I realized my physical center--my heart-- gives me the metaphorical lesson for my soul.  My heart sustains my body.  Even my brain cannot operate without my heart.  And though my heart can function with minimal brain activity, it is also dependent upon my brain.  For my heart to be at its best, I must take care of my body by keeping it fit and active, or my heart fails.  The interdependence of my body, brain and heart is clear.

So, my soul. 

My soul sustains my life.  My spirit cannot operate without my soul.  And though my soul, which is my identity, can function with minimal spirit(ual) activity, it is dependent and enlivened by my spirit.  For my soul to be its healthiest/fullest/truest self, I must take care of the entirety of my life by keeping it engaged in righteous pursuits and relationships or my soul loses its fulfilment, its greatest capacity.  The interdependence of my spirit, soul and life is clear, especially in the pursuit of blamelessness, complete blamelessness, as Paul writes here.  The language here means to be preserved completely for a whole and righteous life.  To be blameless means to have no cause for disapproval and to be free from fault or defect.

The metaphor continues.  For my heart to be well, my doctors and medical community say I need to exercise and to be selective about what I eat (less sugar and fat, and more plants) and less gluttonous about what I eat.  Exercise needs to be regular (as in daily) and with enough exertion to raise my heart activity to what they call cardio. 

So, my soul.

For my soul to be well (and souls do become sick and damaged, unable to sustain a healthy life), I need to engage in spiritual activities and be selective and less gluttonous with intake of worldly activities.  What is the “sugar” of this world that sets up my lifestyle to damage my soul?  Maybe idolatrous practices of which I can’t get enough and which completely distract me from God, such as addictions to TV, social media, shopping, food, or other substance abuse.  And the gluttony:  those behaviors which are legitimate needs of the soul, such as relationships or service to God, in which I indulge to the exclusion of God and to the condition of my soul.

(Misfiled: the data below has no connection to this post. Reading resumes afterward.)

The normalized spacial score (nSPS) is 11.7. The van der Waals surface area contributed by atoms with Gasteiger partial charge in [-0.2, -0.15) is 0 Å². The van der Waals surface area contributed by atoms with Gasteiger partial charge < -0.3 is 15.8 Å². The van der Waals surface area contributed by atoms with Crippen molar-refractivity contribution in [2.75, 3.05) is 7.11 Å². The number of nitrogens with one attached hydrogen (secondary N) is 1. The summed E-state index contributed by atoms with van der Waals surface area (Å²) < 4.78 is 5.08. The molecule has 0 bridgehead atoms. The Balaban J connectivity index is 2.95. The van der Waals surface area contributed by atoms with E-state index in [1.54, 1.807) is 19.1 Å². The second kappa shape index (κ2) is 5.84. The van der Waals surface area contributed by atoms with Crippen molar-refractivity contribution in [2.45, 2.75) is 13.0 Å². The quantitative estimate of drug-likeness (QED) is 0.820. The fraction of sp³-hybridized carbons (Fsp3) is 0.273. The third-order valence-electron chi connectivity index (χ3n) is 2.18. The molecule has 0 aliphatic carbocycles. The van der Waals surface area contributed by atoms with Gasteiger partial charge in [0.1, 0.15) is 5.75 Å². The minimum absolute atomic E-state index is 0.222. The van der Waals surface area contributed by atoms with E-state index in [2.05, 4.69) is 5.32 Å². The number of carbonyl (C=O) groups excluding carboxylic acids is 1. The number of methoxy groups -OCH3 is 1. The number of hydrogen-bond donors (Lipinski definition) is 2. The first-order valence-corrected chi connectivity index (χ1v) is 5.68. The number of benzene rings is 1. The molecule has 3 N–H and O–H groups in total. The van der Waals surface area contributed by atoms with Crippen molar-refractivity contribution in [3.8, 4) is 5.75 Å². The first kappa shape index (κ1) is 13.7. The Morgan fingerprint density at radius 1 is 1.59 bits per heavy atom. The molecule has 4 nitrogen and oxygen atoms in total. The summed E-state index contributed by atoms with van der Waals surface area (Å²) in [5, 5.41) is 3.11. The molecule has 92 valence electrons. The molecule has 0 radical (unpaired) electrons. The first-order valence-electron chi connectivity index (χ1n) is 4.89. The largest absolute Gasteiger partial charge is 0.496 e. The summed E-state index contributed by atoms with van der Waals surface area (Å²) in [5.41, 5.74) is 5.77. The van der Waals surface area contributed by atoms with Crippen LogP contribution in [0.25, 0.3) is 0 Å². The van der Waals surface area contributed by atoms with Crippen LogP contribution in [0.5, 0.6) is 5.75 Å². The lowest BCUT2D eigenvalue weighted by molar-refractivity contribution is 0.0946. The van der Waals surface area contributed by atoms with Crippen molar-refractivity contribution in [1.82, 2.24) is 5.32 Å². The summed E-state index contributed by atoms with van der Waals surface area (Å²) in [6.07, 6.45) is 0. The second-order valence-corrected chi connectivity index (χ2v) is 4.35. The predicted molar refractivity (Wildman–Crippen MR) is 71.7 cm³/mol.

The activities/exercise for my soul need to be regular (daily) and with enough passion and engagement to raise my soul activity to a level that engages the power of God and brings the energy necessary to strengthen and sustain my soul.

Like a heart which can get injured through accident or attack, the soul can be harmed, too.  And like the heart, which can be healed with the intervention practices of a doctor, so can the soul be healed by the practices of spiritual healers and guides who use prayer, companionship and coaching into wellness.  The Greek word for soul is psyche.  Those spiritual guides and healers could be called psychologists, but they could also be called prayer warriors and partners, sponsors and mentors, and friends. 

Jesus would call us brethren, which means “of the womb,” those who are born into new life by His work on the cross and the Holy Spirit’s engagement in this new life. To know and nurture your soul, you must be born again, Jesus would say, into a community of reborn souls and sustained by a soul-healthy lifestyle and a soul-fitness community.  I would call it the Kingdom of God.

To use the metaphor shamelessly, when the heart is strengthened for exertion and endurance, it can stand the rigors of a demanding life; it can bear the physical burdens of caring for household and community well into old-age; it can lead the rest of the body into wellness if injured or attacked.

So, the soul.